This week, Comcast announced it would begin the first official commercial rollout of 4G wireless broadband in the U.S. in Portland, Oregon, after using Baltimore and Atlanta as test markets. The company plans to bundle the WiMAX service, which is about twice as fast as 3G network speeds, with its “Triple Play” cable and Internet offering as a wireless Internet service for laptop users.
WiMAX is the first inkling of what will be a new generation of consumer-oriented services set to roll out before the end of the decade, some of which will take advantage of newly-licensed radio spectrum. Since mandating that antenna TV go digital, the FCC has auctioned off various slices of the radio pie, which is managed by the NTIA, to the highest bidder; big winners in the 2008 auctions were Verizon and AT&T, who plan to build their own 4G networks, dubbed LTE.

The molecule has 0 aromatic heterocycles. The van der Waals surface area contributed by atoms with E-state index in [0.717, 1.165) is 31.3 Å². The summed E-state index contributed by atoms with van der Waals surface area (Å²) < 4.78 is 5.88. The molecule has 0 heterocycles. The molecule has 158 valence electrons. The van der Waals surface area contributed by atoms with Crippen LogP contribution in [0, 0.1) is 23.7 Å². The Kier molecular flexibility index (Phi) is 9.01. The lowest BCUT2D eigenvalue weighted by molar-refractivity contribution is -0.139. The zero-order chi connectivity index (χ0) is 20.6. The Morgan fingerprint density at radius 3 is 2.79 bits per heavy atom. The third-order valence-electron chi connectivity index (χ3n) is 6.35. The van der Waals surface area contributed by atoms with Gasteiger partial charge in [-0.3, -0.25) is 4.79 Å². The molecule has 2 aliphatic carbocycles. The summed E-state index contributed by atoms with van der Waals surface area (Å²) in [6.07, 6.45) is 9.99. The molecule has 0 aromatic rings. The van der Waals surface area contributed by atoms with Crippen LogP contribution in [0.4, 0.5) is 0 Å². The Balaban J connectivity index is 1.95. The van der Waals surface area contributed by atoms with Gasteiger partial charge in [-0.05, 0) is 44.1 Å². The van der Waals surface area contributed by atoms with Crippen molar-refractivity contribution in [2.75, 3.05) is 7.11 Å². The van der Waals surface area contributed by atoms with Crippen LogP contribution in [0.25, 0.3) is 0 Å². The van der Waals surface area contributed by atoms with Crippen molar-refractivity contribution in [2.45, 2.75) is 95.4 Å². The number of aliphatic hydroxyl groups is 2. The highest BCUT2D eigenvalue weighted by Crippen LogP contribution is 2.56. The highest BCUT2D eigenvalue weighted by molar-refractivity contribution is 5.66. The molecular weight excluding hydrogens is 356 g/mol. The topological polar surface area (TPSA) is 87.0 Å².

And yet, vast swaths of spectrum go largely unused on a day-to-day basis, for things like aeronautical and emergency communications. Some technologists are arguing that the system be upgraded to allow spectrum sharing, which begs the question: just how complex is this thing, anyway? If you’ve got about 10 hours to kill, check out the NTIA’s spine-tingling “Allotments, Allocations and Plans” report. If not, it works like this: the world is divided up into three radio regions.
In the United States, spectrum is reserved according to this satanically complex map. Here is one tiny slice of it.